Last November, in a green room at the BBC, a Tory MP in the Brexit camp asked me: "How do you think the ethnic minorities will vote?" I didn't have an answer in my pocket but the question is an important one and not asked often enough. Black and Asian voters are now as split as the rest of the country.
More than ever before, our votes can affect results in local and national elections, which is why white candidates wear silly turbans and mug up on Bollywood movies, showing up outside temples, mosques and multicultural neighbourhoods. In the May elections, I even saw one female Conservative local candidate in a Midland town conspicuously clutching a Quran.
Until the late 1990s, almost all immigrants and their children voted for the Labour party. It was a done deal. Post-election researchers and analysts found little deviation from this consistent and solid voting pattern. Now our democratic preferences are more varied and unpredictable. These are signs of democratic sophistication and maturity – and also growing economic and social divisions.
I came to the UK from Uganda in 1972, the year dictator Idi Amin expelled all Asians from the country where our ancestors had been since the 19<sup>th century. The parents of Priti Patel, the Tory employment minister, are also exiles from Uganda. Her father set up a chain of newsagents and got rich. She is right-wing, illiberal and wants to keep out migrants whose need is often greater than ours was in 1972; I am left of centre, liberal and pro-immigration, for obvious reasons. Patel is now the poster girl of the EU quitters while I back the EU, admire its institutions, values, laws and pan-nationalism, the European Court of Human Rights and hard-won EU labour and gender rights.
Patel represents those Asian, Arab, African and Afro-Caribbean citizens who valiantly assimilate, or become Little Englanders as they get more prosperous. As does barrister and Ukip MEP Steven Woolfe, who is mixed race. He claimed in a speech that millions of black and Asian Britons want to leave the EU because: "They want prosperity, they want their culture protected, they want freedom and also want to be safe."
These two politicians are smart and know how to effectively divide and influence minority voters. In his speech Woolfe added: "If granny wants to come over from Pakistan or India for a wedding, they have more difficulty in terms of getting visas than would a granny from either Spain or France." Such messages play well in urban areas where immigrants settled way back in the sixties and seventies.
As immigration rules get ever more draconian and these settlers get more resentful, they impugn not the rule makers, but EU migrants, the new enemy within: 'They' get in while Commonwealth applicants are kept out. The churlishness is irrational and ludicrous. Do they really think that if we leave the EU, Britain will become less hostile to those from the global east and south?
Patel represents those Asian, Arab, African and Afro-Caribbean citizens who valiantly assimilate, or become little Englanders as they get more prosperous.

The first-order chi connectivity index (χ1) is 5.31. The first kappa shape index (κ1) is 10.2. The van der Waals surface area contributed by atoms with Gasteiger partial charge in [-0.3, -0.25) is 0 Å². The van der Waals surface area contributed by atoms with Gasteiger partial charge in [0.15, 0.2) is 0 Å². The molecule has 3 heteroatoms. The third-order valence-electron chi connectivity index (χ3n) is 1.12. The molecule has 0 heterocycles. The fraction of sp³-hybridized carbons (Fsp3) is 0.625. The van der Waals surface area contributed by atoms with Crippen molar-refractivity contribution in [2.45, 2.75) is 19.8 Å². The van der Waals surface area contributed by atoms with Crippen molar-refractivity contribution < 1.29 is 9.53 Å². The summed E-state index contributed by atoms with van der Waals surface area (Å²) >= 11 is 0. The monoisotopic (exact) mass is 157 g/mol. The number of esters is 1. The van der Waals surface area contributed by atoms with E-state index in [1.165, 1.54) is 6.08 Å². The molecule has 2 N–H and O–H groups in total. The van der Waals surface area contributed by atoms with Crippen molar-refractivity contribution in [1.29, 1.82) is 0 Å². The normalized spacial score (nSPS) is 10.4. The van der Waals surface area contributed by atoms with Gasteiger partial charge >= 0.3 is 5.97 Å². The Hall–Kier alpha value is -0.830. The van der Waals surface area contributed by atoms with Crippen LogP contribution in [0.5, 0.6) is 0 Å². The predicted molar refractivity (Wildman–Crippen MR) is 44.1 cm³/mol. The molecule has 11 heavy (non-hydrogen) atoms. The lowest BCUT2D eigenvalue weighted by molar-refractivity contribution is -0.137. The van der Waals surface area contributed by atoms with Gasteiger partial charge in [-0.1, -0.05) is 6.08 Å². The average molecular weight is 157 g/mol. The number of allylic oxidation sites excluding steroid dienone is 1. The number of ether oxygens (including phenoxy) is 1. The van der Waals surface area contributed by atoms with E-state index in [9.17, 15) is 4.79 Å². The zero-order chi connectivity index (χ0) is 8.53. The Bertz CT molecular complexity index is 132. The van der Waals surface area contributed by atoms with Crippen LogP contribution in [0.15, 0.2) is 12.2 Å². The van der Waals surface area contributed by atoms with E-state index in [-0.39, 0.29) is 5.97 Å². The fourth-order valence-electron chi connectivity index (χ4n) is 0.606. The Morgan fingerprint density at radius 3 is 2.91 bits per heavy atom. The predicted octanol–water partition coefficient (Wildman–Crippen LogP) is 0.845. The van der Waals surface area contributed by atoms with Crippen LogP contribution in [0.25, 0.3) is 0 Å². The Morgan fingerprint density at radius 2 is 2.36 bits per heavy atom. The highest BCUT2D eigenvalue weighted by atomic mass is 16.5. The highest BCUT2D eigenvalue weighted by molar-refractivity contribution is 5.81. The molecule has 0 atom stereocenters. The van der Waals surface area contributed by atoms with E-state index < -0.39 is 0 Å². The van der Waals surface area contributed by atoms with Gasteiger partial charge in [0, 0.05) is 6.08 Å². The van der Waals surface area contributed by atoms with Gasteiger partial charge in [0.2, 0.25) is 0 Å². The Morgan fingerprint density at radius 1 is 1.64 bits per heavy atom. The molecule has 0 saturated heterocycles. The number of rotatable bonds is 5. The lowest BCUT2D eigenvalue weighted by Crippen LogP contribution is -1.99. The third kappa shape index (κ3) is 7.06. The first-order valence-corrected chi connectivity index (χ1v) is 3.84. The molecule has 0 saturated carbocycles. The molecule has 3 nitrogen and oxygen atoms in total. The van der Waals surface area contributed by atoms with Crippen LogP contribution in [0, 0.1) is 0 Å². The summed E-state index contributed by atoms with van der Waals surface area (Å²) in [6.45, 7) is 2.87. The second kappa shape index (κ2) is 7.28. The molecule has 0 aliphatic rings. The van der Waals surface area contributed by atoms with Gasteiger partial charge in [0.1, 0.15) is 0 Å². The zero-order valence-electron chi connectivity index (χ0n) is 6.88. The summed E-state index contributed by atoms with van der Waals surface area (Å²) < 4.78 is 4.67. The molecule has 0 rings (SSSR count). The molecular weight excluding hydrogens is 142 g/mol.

I often go out and talk to residents in West London about the referendum. Native Brits seemed more for than against the EU, maybe because Eastern European workers are appreciated here. Bryan, who runs a small hardware store, said: "My business has gone right up – they need stuff I have and they are honest customers. I can't stand the Somalis – no work ethic. Caribbeans are my mates. But I think the EU has revived this area."
So I talked to Abroon from Somalia, who works in a gym. He has many Polish friends but wants out: "Too many of them coming. No houses for them. Look how many shops they have. Not good. Send them back. They not refugees [sic]."
As immigration rules get ever more draconian and these settlers get more resentful, they impugn not the rule makers, but EU migrants, the new enemy within
Suresh Patel, a newsagent who has a picture of Priti Patel on the wall, said: "Let us get out [of the EU]. These Europeans must go home. So then our people can come. Our culture fits better. My brother's family wants to move from India. No chance today. England and [India] have a long relationship. The country got rich from the Raj. These people, who are they? Show them a picture of the Queen and they will not know her."
Mr Hussain, the Turkish grocer, doesn't like the EU because they "hate Turkey".
Even after moving across several seas, tribal loyalties remain in place. Internationalism is a terrifying threat.
In contrast, the local college is a buzzing, cosmopolitan hub. Here, second- and third-generation children of migrants are almost wholly for the EU. Rubina, whose parents are from Pakistan, is studying business management: "I travel all around Europe. Love it. Imagine if Pakistan, India and Bangladesh could come together? They [Brexit voters] have this amazing union and want to leave? How stupid."
A Tanzanian British student, Balthazar, agreed: "I want Kenya, Uganda and my country to make a union too. Look, the Europeans had so many wars for hundreds of years. Then they came together. It is a miracle. The EU is good. It is strong and the UK must stay in. But they don't care what we think."
Ethnic minority voters feel left out of the current EU debates. Key politicians from the In and Out camps need to talk and listen to people of colour. We matter. Our votes will determine the result.
Yasmin Alibhai-Brown is a journalist, columnist, broadcaster and author. Her most recent book is Exotic England